What Does 'Beats' in Poetry Mean?
Beats within poetry represent the rhythm, sound, meter and rhyme of the entire piece of poetry. There are many different types of beats the poet can use as well as different types of meters used to write poetry. Rhyme, rhythm, meters and sound are all related to poetic units or poetic beats. Feet are various patterns of accented and unaccented syllables within the lines of a poem. A meter reflects the number of feet within a line.
Analyzing the kind of beats that a poem has is in essence to analyze the poem's rhythm. Within a poem, types of beats may include: trimeter, or three beats; tetrameter, or four beats; and pentameter, or five beats. Typically, one type of beat is used at a time. However, some poets choose to mix and match their use of meters, depending on what they are writing.
Poetry written in English language is often made up of poetic units or feet. According to Delia Marshall Turner, PhD., the most commonly used poetic units are the iamb, the trochee, the anapest and the dactyl. Each foot has one stress, or beat. Similar to everyday speech, poetry also repeats the natural intonation, stresses, pauses and beats of conversation.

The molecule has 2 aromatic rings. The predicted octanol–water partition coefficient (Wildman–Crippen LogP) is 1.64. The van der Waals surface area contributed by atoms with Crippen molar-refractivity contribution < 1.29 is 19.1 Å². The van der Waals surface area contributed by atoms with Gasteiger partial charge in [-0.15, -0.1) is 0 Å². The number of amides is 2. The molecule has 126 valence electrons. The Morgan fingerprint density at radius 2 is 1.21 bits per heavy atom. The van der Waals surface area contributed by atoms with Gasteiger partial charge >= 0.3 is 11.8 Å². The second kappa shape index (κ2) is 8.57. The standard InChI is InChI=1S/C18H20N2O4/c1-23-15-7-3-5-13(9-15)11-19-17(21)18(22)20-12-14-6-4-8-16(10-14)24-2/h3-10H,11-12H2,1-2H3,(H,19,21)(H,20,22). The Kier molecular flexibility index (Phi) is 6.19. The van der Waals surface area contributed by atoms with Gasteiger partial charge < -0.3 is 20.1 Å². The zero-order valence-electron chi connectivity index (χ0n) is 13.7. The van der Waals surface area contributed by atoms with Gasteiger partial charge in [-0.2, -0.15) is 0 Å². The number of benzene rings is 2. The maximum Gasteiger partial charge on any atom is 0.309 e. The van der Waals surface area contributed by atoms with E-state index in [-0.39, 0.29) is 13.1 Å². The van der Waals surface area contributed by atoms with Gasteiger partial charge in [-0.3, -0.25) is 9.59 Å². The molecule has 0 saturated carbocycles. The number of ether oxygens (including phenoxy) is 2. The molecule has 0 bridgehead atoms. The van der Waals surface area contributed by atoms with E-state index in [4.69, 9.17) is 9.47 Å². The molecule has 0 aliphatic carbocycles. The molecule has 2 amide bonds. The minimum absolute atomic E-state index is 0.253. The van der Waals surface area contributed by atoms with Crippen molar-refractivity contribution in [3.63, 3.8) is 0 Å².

Sound is very important in poetry. Spoken word is a type of poetry that is primarily performed in front of large audiences, as it was specifically written to be spoken aloud. In keeping with the early history of poetry in which poems were memorized and recited, spoken word poetry is heard rather than read. Beats used within a spoken poem create a specific flow of sound within the piece. Emphasis placed on words and accented syllables within a poem allow for others to recognize the beats.
A rhyme occurs when words contain similar sounds. Many poets write their poetry so that the rhyming pattern helps to create the beats within the poem. Rhyme is perhaps the most recognizable convention of poetry, but its function is often overlooked. Rhyme helps to unify a poem by repeating a beat or a sound that links one concept to another. Rhyme helps to determine the structure of the poem.
Ekaete Bailey began writing professionally in 2005. She has experience in journalism, copyediting, Web content, marketing, creative writing and public relations/communications, with an emphasis in travel writing. Bailey writes for a variety of print and online publications. She earned a Master of Science in public-relations management from State University of New York College at Buffalo.